Over the past 15 years we shipped our overland vehicle a couple of times in a 20-foot container:
- From Bangladesh to Singapore (read here)
- From Malaysia to Argentina (read here)
- From Suriname to South Korea (read here & here)
To ship a car is one of the most troublesome parts of overlanding – I think most overlanders will agree on this.
But, since there is more water than land on this planet and you do want to see more than one continent, well, what can you do?
You ship your car. But how?
Here are some basic issues with regard to vehicle shipping. Note that our personal experience is limited to container shipment. Info on RoRo shipping is what I gathered from other overlanders.
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How to Ship a Car
You can divide overseas shipment into two main categories
- Container shipment. With a container shipment your vehicle is transported in a locked and sealed, metal container, which minimizes the chances of it being damaged or broken into.
- RoRo shipping, or Roll on Roll off, which means your vehicle is transported on a cargo boat.
Sizes & Types of Containers
20ft vs 40 ft containers:
- Most containers measure 20ft or 40ft.
- Both are suited to ship regular cars.
- The height and width of a 20ft and 40ft container are the same.
- A regular car fits into a 20ft container but you will probably save money by sharing a 40ft container.
If the vehicle is too big for either a 20ft or 40ft container, there are several alternatives:
- A hi-cube container has the size of a 40ft container but a higher roof. The advantage is that the container is sealed and thus secure; the disadvantage is the high costs.
- An open-top container has the same measurements as a 20ft container but has no roof. There is reasonable protection against damage, but the top is open and the vehicle is vulnerable to burglary.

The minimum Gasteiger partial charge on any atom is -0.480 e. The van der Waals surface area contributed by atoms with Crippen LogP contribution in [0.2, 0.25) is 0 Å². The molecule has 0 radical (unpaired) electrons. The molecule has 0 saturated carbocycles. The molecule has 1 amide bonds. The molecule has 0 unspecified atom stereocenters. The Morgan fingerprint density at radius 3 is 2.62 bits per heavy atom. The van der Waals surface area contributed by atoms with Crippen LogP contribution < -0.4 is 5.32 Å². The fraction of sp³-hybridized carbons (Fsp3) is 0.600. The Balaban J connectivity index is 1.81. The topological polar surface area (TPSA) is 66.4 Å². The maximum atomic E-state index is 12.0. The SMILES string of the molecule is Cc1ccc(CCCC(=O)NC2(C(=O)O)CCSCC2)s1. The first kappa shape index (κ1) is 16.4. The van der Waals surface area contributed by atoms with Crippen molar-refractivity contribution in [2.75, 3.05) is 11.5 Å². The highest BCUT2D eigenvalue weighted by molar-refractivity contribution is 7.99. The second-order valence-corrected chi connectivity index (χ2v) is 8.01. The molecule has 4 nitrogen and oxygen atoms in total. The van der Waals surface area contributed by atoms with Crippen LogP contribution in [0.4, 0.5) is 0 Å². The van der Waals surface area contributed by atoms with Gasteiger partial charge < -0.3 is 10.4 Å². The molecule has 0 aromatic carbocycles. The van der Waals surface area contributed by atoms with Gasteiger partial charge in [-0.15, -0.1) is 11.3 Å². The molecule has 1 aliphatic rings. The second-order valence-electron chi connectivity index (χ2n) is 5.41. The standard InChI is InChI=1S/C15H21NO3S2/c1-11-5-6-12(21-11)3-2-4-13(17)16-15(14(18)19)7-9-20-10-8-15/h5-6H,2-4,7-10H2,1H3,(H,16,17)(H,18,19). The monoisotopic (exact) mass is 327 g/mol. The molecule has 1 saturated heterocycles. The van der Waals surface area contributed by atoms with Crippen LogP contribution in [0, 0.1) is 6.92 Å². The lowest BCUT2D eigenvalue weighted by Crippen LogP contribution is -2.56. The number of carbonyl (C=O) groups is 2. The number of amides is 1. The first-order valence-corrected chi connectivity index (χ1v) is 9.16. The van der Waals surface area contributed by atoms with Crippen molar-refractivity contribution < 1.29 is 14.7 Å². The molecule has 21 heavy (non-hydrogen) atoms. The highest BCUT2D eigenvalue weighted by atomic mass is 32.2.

- A flat track is suited for a vehicle that is wider than a 20ft container as it is open on all sides. Disadvantages are the high price, vulnerability to damage and burglary, and corrosion from salt water.
How Does RoRo Shipping Work?
You, or an employee, drives the vehicle onto a ferry-styled cargo boat and will be secured by a number of straps and braces. Depending on the situation and the RoRo shipping company, you drive your own vehicle onto the ship or hands over your keys to the shipping liner.
When both RoRo vessels and container liners ply the same route, RoRo shipping is often the cheapest way to ship a car. It has less bureaucratic hassle than a container shipment as in most cases a RoRo shipping rate includes all paperwork, whereas in the case of a container shipment the owner has to clear his vehicle at the port of destination.
RoRo Shipping From Europe to South America: Grimaldi
Most Europeans with large-sized cars like motor homes or heavy-duty trucks use Grimaldi, an Italian RoRo shipping agency. Grimaldi offers two possibilities:
- You drive your car onto the ship and fly to your destination where you’ll pick up your vehicle. The advantage is not having to sit on a ship for four weeks. The disadvantage is that Grimaldi will probably stop at several ports along the way for loading and unloading, where experience has taught overlanders to stay near their vehicle to avoid burglary and damage. Not being present leaves your car vulnerable in these ports.
- You drive the car onto the ship and accompany it during the four-week shipment South America. You will pay an all-inclusive price for the vehicle (which depends on size/weight) and an all-inclusive price for board and lodging.
To Ship a Car across the Panama Canal or Darién Gap
On the Central American side, the most common ports to ship a car from are Panama and Costa Rica. On the South American side, overlanders mostly choose between Colombia or Ecuador. This choice is a result of personal preference, political stability – or instability – in these countries as well as the availability of shipping liners.
Sources of Information:
- Forum of Horizons Unlimited
- Forum of Expedition Portal
- Facebook group: PanAmerican Travelers Association
- Facebook group: Vehicle shipping motorhomes &4x4s
Tips, Suggestions, Feedback
How did you ship your overland vehicle? Please share in the comment section below!
Originally published in 2013 / Updated in 2017
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